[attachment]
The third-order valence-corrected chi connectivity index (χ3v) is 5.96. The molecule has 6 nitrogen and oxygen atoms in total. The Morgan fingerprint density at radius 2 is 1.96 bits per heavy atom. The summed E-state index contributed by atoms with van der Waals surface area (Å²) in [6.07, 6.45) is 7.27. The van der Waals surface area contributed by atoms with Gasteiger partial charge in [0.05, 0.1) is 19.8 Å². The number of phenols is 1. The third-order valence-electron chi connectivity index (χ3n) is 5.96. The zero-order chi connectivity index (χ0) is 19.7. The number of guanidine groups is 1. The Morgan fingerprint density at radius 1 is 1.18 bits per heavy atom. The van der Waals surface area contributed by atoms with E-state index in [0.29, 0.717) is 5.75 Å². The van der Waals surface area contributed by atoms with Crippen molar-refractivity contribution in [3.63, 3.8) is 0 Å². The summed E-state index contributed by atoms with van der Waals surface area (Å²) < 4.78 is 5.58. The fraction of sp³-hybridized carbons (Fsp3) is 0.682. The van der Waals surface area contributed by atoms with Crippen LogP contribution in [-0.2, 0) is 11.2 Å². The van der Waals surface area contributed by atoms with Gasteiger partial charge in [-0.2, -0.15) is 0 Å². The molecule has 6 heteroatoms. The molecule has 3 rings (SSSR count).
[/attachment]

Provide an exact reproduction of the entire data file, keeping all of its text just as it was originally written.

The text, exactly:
The third-order valence-corrected chi connectivity index (χ3v) is 5.96. The molecule has 6 nitrogen and oxygen atoms in total. The Morgan fingerprint density at radius 2 is 1.96 bits per heavy atom. The summed E-state index contributed by atoms with van der Waals surface area (Å²) in [6.07, 6.45) is 7.27. The van der Waals surface area contributed by atoms with Gasteiger partial charge in [0.05, 0.1) is 19.8 Å². The number of phenols is 1. The third-order valence-electron chi connectivity index (χ3n) is 5.96. The zero-order chi connectivity index (χ0) is 19.7. The number of guanidine groups is 1. The Morgan fingerprint density at radius 1 is 1.18 bits per heavy atom. The van der Waals surface area contributed by atoms with E-state index in [0.29, 0.717) is 5.75 Å². The van der Waals surface area contributed by atoms with Crippen molar-refractivity contribution in [3.63, 3.8) is 0 Å². The summed E-state index contributed by atoms with van der Waals surface area (Å²) < 4.78 is 5.58. The fraction of sp³-hybridized carbons (Fsp3) is 0.682. The van der Waals surface area contributed by atoms with Crippen LogP contribution in [-0.2, 0) is 11.2 Å². The van der Waals surface area contributed by atoms with Gasteiger partial charge in [-0.2, -0.15) is 0 Å². The molecule has 6 heteroatoms. The molecule has 3 rings (SSSR count).